“As soon as I heard it played back to me, I knew this was gonna be big for us,” Ro says. “I wasn’t shocked that it made it to the radio.”

He may not have been surprised, but his grandma—who he calls mom since she raised him—certainly was. “That’s you?” she asked when she heard her grandson’s voice crooning through the car speakers. “Oh my god!” She started moving her hands to the beat as if she were the one rapping, and a glowing smile lit up her face. If you’ve ever seen one of Ro’s many music videos, you’d recognize that smile—it’s the same one he has in virtually every one of them. It’s not just a genetic bequeathal from his grandma, either. It’s a reflection of how she’s influenced his life and his character…

Read more at FLUX Hawaii

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By In Hawaii

Forget TikTok, Let’s Talk About What Schools Should Be

Department of Education Interim Superintendent Keith Hayashi sent out a letter last week to parents warning about harmful TikTok challenges happening in schools.

“The latest trend on the social media platform encourages students to participate in monthly ‘challenges’ involving vandalism, violence and other inappropriate behavior while at school,” the letter says.

A number of schools in Hawaii have already experienced behavior associated with these challenges, most notably the “devious lick” challenge which dares students to make huge messes in school bathrooms and/or steal items from school. I had a trash can go missing from my classroom last month, a truly devastating casualty for kids who yell “Kobe!” when disposing of crumpled-up papers.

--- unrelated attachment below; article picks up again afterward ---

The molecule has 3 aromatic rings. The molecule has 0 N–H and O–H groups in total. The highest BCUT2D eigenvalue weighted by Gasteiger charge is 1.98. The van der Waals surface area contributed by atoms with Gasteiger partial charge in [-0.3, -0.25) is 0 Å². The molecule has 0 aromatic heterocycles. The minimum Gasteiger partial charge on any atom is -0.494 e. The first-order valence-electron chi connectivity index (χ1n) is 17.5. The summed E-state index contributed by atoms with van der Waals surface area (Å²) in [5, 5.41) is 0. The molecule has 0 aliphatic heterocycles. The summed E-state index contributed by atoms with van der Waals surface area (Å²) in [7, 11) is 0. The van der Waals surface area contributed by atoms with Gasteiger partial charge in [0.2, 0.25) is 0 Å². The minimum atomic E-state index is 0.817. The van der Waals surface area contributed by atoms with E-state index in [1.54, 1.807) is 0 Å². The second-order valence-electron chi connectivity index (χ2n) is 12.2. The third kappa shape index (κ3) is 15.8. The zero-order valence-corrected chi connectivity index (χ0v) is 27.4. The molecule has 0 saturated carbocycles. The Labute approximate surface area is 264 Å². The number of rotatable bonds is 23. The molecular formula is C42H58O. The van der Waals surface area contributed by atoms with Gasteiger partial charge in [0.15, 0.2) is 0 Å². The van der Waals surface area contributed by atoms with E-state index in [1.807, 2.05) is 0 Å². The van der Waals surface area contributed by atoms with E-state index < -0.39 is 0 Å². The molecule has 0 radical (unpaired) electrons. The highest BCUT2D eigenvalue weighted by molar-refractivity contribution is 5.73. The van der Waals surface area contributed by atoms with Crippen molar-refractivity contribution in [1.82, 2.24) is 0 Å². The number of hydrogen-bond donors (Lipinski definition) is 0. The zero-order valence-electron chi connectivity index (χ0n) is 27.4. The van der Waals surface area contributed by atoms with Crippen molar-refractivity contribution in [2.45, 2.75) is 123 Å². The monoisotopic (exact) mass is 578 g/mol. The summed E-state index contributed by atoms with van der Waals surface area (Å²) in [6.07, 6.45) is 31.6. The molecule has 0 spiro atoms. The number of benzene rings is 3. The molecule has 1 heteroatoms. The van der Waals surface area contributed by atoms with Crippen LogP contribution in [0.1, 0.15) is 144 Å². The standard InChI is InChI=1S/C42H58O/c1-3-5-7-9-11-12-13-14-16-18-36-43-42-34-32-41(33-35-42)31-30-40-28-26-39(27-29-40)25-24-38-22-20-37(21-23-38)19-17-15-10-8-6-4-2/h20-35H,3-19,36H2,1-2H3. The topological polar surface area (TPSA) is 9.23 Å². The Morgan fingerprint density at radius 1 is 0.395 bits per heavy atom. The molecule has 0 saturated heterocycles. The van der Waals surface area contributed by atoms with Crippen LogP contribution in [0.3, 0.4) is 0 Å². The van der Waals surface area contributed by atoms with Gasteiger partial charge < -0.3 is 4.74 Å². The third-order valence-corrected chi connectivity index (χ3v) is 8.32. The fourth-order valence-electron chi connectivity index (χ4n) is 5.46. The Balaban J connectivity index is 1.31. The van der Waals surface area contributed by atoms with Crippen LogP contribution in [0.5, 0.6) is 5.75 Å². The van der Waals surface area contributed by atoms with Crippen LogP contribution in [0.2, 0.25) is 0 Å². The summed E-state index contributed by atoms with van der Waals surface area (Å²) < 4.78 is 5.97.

TikTok has since banned videos associated with the devious lick challenge, and while lists of other supposed challenges have circulated online, there is reason to believe they are not actually intended to be put into action so much as rile up the “kids these days” crowd. Fittingly, the Wikipedia entry for devious licks includes a link to the page for “moral panic” as a related topic.

Still, local schools have reported an uptick in theft and vandalism recently, much of which is not as harmless as my missing trash can…

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By In Social Media

This Is Why We Can’t Have Nice Things

Usually the first home game of the football season is something to celebrate.

Fans get decked out in home colors and face paint, stadium parking lots transform from oleaginous wastelands into social epicenters, and the air is invigorated with the smell of barbeque and the collective hope that this is the beginning of something good. It’s the kind of mindless fun that’s also an essential human experience.

This was the atmosphere at schools like Virginia Tech and the University of Wisconsin-Madison last weekend. Clips of packed stadiums at both campuses went viral, providing jarring contrasts to the University of Hawaii’s first home game of the season.

While thousands of Hokie fans in Lane Stadium erupted off to never-never land and a sea of Badger fans turned Camp Randall Stadium into a massive House of Pain, the Rainbow Warriors were cheered by artificial crowd noise at Ching Field in front of a few dozen media members…